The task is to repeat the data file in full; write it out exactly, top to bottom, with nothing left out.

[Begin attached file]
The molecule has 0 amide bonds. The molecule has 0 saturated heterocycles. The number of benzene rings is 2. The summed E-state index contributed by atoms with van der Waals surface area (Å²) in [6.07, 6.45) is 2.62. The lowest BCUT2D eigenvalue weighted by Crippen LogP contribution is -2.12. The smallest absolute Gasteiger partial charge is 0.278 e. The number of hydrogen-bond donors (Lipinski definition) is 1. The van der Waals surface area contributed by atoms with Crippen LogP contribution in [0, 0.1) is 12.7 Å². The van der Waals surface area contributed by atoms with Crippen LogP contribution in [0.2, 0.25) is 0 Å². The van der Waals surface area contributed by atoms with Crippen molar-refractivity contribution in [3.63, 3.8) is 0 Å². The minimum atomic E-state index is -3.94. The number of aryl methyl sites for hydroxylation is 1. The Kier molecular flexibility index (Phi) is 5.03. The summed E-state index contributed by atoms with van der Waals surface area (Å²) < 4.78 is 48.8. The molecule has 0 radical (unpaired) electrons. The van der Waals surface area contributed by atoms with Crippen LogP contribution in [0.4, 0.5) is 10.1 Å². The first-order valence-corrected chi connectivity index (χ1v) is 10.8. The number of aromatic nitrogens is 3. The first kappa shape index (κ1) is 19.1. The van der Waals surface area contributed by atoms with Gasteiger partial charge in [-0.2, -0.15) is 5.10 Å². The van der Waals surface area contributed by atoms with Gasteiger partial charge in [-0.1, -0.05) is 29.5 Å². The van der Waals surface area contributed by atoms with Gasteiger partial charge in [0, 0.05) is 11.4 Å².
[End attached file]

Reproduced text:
The molecule has 0 amide bonds. The molecule has 0 saturated heterocycles. The number of benzene rings is 2. The summed E-state index contributed by atoms with van der Waals surface area (Å²) in [6.07, 6.45) is 2.62. The lowest BCUT2D eigenvalue weighted by Crippen LogP contribution is -2.12. The smallest absolute Gasteiger partial charge is 0.278 e. The number of hydrogen-bond donors (Lipinski definition) is 1. The van der Waals surface area contributed by atoms with Crippen LogP contribution in [0, 0.1) is 12.7 Å². The van der Waals surface area contributed by atoms with Crippen LogP contribution in [0.2, 0.25) is 0 Å². The van der Waals surface area contributed by atoms with Crippen molar-refractivity contribution in [3.63, 3.8) is 0 Å². The minimum atomic E-state index is -3.94. The number of aryl methyl sites for hydroxylation is 1. The Kier molecular flexibility index (Phi) is 5.03. The summed E-state index contributed by atoms with van der Waals surface area (Å²) < 4.78 is 48.8. The molecule has 0 radical (unpaired) electrons. The van der Waals surface area contributed by atoms with Crippen LogP contribution in [0.4, 0.5) is 10.1 Å². The first-order valence-corrected chi connectivity index (χ1v) is 10.8. The number of aromatic nitrogens is 3. The first kappa shape index (κ1) is 19.1. The van der Waals surface area contributed by atoms with Gasteiger partial charge in [-0.2, -0.15) is 5.10 Å². The van der Waals surface area contributed by atoms with Gasteiger partial charge in [-0.1, -0.05) is 29.5 Å². The van der Waals surface area contributed by atoms with Gasteiger partial charge in [0, 0.05) is 11.4 Å².